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Editorial: Fault lines

The Assam-Mizoram fracas is a source of embarrassment for the National Democratic Alliance government in Delhi
Cachar: Damaged security force vehicles at the site of the Mondays clashes at Lailapur on the Assam-Mizoram border, in Cachar district, Tuesday, July 27, 2021.
Cachar: Damaged security force vehicles at the site of the Mondays clashes at Lailapur on the Assam-Mizoram border, in Cachar district, Tuesday, July 27, 2021.
PTI

The Editorial Board   |   Published 29.07.21, 01:57 AM

Restive borders are usually associated with international boundaries. That may not be the case always. The shocking violence — it spilled blood — that erupted when security personnel of Assam and Mizoram clashed on the inter-state border is a reminder of the urgent need to address fault lines pertaining to contestations over domestic territory. Incidentally, these clashes are not unprecedented. Northeastern states — Assam and Nagaland, Nagaland and Manipur, Assam and Arunachal Pradesh — have witnessed periodic conflagrations over strips of land. The history of most of these disagreements can be traced back to the colonial era when commercial and political interests of the raj influenced cartographic interventions. It is a pity that neither the exercise of state reorganization, in which language was prioritized over all other imperatives, nor successive elected dispensations have succeeded in dousing these simmering fires. It would be naïve to assume that it is only the Northeast that is vulnerable to this phenomenon. The Union home ministry has identified cases of ‘boundary wars’ involving Maharashtra and Karnataka, Haryana and Himachal Pradesh and so on. The prize for these battles need not be land. Riverine boundaries and the sharing of water have also sparked contests: Tamil Nadu and Karnataka have an uneasy relationship over the claims on the Cauvery.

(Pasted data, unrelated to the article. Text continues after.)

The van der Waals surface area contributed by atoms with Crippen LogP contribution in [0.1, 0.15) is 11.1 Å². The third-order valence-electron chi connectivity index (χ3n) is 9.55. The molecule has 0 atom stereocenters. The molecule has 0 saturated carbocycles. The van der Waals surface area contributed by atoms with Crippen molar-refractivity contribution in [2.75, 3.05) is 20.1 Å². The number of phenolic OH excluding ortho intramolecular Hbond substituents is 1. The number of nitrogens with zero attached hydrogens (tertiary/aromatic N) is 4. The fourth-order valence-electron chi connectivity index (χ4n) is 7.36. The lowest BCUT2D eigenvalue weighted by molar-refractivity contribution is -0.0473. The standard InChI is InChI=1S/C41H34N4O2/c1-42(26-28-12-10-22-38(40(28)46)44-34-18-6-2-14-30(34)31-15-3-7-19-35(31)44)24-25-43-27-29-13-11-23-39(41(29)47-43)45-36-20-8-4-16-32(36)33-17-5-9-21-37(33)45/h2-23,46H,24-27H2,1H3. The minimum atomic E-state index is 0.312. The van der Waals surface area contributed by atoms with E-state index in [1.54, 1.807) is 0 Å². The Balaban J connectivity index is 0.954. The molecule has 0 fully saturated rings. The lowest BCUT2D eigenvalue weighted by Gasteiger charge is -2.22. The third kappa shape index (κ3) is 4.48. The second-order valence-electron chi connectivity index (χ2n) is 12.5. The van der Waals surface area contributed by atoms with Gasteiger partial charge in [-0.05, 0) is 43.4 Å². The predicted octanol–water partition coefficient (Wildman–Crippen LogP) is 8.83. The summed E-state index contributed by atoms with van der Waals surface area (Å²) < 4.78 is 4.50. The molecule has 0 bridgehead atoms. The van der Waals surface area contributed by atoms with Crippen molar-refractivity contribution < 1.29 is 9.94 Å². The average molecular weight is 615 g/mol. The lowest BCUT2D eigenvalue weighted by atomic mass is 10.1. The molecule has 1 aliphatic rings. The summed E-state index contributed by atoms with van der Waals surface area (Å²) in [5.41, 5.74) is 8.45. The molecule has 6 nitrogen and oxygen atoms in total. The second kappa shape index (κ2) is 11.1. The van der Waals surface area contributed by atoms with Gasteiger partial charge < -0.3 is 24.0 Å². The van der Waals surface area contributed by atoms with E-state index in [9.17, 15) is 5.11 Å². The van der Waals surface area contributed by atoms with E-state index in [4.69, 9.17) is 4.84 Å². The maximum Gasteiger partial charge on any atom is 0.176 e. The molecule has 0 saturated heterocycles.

A resolution of these festering crises requires patient, consultative engagements. It is unfortunate that the chief ministers of Assam and Mizoram, Himanta Biswa Sarma and Zoramthanga, respectively, chose to up the ante instead. Mr Sarma’s attribution of the bloodshed to ‘non-State’ actors in Mizoram is unfortunate and is unlikely to soothe frayed nerves. The fracas is a source of embarrassment for the National Democratic Alliance government in Delhi. It took place a couple of days after the home minister’s meeting with representatives of the region to — the irony is glaring — find a solution to conflicting territorial claims. That the Mizo National Front is also a partner in the Bharatiya Janata Party-led North East Democratic Alliance does not speak much about the NEDA’s credibility as a platform of dialogue. The Constitution provides instruments to address such problems. They must be complemented by judicial wisdom and, most importantly, public representation if a dispute resolution engagement is to succeed. The domestic flames must be put out at a time when India’s international border with a giant neighbour — China — remains piping hot.



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